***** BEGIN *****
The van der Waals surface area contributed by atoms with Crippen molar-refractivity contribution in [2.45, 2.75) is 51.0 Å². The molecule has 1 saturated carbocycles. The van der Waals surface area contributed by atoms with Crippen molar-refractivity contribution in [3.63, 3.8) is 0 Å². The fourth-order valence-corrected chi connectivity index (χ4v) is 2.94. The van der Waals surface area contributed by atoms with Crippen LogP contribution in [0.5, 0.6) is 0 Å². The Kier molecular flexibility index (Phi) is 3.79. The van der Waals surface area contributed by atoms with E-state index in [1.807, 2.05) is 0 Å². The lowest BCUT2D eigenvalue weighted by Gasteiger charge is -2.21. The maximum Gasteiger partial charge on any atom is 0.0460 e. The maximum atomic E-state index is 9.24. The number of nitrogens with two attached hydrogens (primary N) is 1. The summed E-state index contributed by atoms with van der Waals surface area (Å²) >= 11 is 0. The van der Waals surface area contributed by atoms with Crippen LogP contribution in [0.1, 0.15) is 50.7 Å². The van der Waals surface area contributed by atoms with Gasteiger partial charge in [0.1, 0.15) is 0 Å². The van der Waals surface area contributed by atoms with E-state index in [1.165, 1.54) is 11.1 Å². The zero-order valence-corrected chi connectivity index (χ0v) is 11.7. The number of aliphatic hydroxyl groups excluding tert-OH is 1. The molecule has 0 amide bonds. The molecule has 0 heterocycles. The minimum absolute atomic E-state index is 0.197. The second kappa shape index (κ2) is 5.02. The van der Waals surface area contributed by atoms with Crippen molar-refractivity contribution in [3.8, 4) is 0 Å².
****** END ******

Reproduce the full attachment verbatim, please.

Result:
The van der Waals surface area contributed by atoms with Crippen molar-refractivity contribution in [2.45, 2.75) is 51.0 Å². The molecule has 1 saturated carbocycles. The van der Waals surface area contributed by atoms with Crippen molar-refractivity contribution in [3.63, 3.8) is 0 Å². The fourth-order valence-corrected chi connectivity index (χ4v) is 2.94. The van der Waals surface area contributed by atoms with Crippen LogP contribution in [0.5, 0.6) is 0 Å². The Kier molecular flexibility index (Phi) is 3.79. The van der Waals surface area contributed by atoms with E-state index in [1.807, 2.05) is 0 Å². The lowest BCUT2D eigenvalue weighted by Gasteiger charge is -2.21. The maximum Gasteiger partial charge on any atom is 0.0460 e. The maximum atomic E-state index is 9.24. The number of nitrogens with two attached hydrogens (primary N) is 1. The summed E-state index contributed by atoms with van der Waals surface area (Å²) >= 11 is 0. The van der Waals surface area contributed by atoms with Crippen LogP contribution in [0.1, 0.15) is 50.7 Å². The van der Waals surface area contributed by atoms with Gasteiger partial charge in [0.1, 0.15) is 0 Å². The van der Waals surface area contributed by atoms with E-state index in [1.165, 1.54) is 11.1 Å². The zero-order valence-corrected chi connectivity index (χ0v) is 11.7. The number of aliphatic hydroxyl groups excluding tert-OH is 1. The molecule has 0 amide bonds. The molecule has 0 heterocycles. The minimum absolute atomic E-state index is 0.197. The second kappa shape index (κ2) is 5.02. The van der Waals surface area contributed by atoms with Crippen molar-refractivity contribution in [3.8, 4) is 0 Å².